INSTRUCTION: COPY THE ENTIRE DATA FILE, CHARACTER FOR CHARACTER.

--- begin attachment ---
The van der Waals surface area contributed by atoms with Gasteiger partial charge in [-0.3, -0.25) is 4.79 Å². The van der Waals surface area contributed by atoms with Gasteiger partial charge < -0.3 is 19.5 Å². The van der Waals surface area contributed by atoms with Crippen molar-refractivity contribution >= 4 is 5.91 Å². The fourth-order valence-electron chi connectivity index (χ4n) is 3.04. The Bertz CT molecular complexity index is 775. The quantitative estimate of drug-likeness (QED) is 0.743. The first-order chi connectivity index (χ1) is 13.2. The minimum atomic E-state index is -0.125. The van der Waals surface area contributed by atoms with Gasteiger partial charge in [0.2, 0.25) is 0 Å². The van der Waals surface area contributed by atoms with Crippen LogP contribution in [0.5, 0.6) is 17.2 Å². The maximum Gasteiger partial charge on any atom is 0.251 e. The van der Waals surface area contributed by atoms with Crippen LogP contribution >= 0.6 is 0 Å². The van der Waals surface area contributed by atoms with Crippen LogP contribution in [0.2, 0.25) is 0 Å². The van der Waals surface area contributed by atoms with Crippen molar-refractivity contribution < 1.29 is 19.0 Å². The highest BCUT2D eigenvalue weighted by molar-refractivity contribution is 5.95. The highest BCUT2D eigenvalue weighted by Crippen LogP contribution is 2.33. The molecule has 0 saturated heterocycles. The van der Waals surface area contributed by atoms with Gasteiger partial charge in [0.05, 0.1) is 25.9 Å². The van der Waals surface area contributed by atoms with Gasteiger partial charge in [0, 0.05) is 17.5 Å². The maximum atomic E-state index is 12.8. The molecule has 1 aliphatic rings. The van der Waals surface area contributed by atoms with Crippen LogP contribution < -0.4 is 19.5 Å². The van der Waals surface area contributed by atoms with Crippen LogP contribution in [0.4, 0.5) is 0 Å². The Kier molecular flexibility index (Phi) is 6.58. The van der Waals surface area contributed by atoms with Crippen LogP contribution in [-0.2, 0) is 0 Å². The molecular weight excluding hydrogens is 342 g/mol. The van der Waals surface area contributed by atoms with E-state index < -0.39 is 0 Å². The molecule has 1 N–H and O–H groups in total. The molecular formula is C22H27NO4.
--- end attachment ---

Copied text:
The van der Waals surface area contributed by atoms with Gasteiger partial charge in [-0.3, -0.25) is 4.79 Å². The van der Waals surface area contributed by atoms with Gasteiger partial charge < -0.3 is 19.5 Å². The van der Waals surface area contributed by atoms with Crippen molar-refractivity contribution >= 4 is 5.91 Å². The fourth-order valence-electron chi connectivity index (χ4n) is 3.04. The Bertz CT molecular complexity index is 775. The quantitative estimate of drug-likeness (QED) is 0.743. The first-order chi connectivity index (χ1) is 13.2. The minimum atomic E-state index is -0.125. The van der Waals surface area contributed by atoms with Gasteiger partial charge in [0.2, 0.25) is 0 Å². The van der Waals surface area contributed by atoms with Crippen LogP contribution in [0.5, 0.6) is 17.2 Å². The maximum Gasteiger partial charge on any atom is 0.251 e. The van der Waals surface area contributed by atoms with Crippen LogP contribution >= 0.6 is 0 Å². The van der Waals surface area contributed by atoms with Crippen LogP contribution in [0.2, 0.25) is 0 Å². The van der Waals surface area contributed by atoms with Crippen molar-refractivity contribution < 1.29 is 19.0 Å². The highest BCUT2D eigenvalue weighted by molar-refractivity contribution is 5.95. The highest BCUT2D eigenvalue weighted by Crippen LogP contribution is 2.33. The molecule has 0 saturated heterocycles. The van der Waals surface area contributed by atoms with Gasteiger partial charge in [0.05, 0.1) is 25.9 Å². The van der Waals surface area contributed by atoms with Gasteiger partial charge in [0, 0.05) is 17.5 Å². The maximum atomic E-state index is 12.8. The molecule has 1 aliphatic rings. The van der Waals surface area contributed by atoms with Crippen LogP contribution < -0.4 is 19.5 Å². The van der Waals surface area contributed by atoms with Crippen LogP contribution in [0.4, 0.5) is 0 Å². The Kier molecular flexibility index (Phi) is 6.58. The van der Waals surface area contributed by atoms with Crippen LogP contribution in [-0.2, 0) is 0 Å². The molecular weight excluding hydrogens is 342 g/mol. The van der Waals surface area contributed by atoms with E-state index < -0.39 is 0 Å². The molecule has 1 N–H and O–H groups in total. The molecular formula is C22H27NO4.